3. Ensure that your child has sufficient vitamins and minerals which are co-factors for growth. This means, your body needs them to metabolise the energy they are consuming.
  4. Keep meal times to 30 min and no longer than this!
  5. Offer a manageable portion – this is psychologically important for parent and child
  6. If the can self feed – ensure that they have foods that are higher in energy and protein that they can self fed – cheese strips, falafel, home-made chicken strips, bread sticks and hummus, avocado and oat cakes as snack ect. This is often more successful.
  7. Respect your child’s signals of hunger and satiety – if they signal they are full, stop feeding
  8. Never force feed or feed when they are unhappy and crying

 

Feeding difficulties in Children

Every week I see children with feeding difficulties of varying degree in my clinic. What I can tell parents is that it is common, you are not abnormal and that it is very difficult dealing with a child that does not want to eat. I do want to focus a couple of blog entries over the next weeks on this topic, as I think there are some simple tips that may help and most importantly its you as parents want to know when do you need to see a healthcare professional.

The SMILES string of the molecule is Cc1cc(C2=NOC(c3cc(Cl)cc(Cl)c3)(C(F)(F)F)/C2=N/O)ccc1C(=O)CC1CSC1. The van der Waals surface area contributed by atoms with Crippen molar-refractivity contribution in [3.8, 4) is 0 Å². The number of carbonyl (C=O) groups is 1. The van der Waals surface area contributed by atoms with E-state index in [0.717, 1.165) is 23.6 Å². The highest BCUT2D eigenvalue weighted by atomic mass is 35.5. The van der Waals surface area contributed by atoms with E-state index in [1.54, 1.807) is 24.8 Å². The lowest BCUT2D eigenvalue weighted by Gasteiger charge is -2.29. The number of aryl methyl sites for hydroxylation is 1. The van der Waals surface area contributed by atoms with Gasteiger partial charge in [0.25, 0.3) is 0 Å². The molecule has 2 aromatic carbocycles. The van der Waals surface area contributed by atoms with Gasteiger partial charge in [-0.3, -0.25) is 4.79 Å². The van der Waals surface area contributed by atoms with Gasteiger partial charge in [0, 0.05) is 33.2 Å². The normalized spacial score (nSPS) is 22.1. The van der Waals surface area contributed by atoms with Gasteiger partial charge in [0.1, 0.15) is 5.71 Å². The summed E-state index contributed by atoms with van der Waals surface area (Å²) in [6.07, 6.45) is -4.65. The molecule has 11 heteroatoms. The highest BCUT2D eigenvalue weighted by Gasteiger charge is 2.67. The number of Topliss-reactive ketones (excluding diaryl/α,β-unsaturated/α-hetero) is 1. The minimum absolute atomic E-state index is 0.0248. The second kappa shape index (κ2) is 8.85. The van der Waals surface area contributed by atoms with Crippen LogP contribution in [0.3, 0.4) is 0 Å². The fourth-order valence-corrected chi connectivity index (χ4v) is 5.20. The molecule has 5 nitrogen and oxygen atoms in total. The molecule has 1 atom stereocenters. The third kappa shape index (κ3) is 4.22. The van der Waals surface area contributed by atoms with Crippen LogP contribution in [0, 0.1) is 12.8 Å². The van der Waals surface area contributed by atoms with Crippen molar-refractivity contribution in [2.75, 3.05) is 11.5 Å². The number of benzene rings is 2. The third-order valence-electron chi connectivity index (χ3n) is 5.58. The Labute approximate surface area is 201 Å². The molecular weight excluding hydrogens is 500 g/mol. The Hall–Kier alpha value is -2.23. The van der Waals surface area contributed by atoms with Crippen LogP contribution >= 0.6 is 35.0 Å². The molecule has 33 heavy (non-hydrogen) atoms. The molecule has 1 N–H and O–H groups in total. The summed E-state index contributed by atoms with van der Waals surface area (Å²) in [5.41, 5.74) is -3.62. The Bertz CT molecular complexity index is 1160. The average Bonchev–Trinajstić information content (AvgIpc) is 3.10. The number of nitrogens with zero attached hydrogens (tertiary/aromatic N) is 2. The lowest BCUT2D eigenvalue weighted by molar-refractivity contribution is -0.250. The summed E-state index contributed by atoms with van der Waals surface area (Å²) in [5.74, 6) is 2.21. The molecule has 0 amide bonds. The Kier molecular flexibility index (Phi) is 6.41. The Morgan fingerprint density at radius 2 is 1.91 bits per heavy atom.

Lets start with what are feeding difficulties.Generally if a child has one (or a combination) of the below they are classified as having feeding difficulties

  • extended mealtimes (if they take > 30 min)
  • sealing of the mouth/pushing food away
  • gagging on solids
  • spitting food out – every meal and all foods
  • dream feeding – so refusing to feed from the bottle if awake and only taking it whilst asleep

There is a lovely acronym summarising all triggers for developing feeding difficulties and it is called “STOMP”.

S – Size: the natural response to a child not achieving optimal growth is to try harder, to feed more, increase volume or frequency of foods and all of this leads to an increase in stress in mealtimes and as a result feeding becomes something your child (and you) want to avoid.

T – Transitioning: transitioning from breast to bottle, from puree to textured foods can can also lead to problems. For example the first time you provide some lumpier textures your child gags (which normally looks like they are choking but is not that bad), you get a fright and as a result do not move on with textures. If textured foods are not introduced by 10 months of age, it becomes very difficult as a critical window of opportunity has been missed.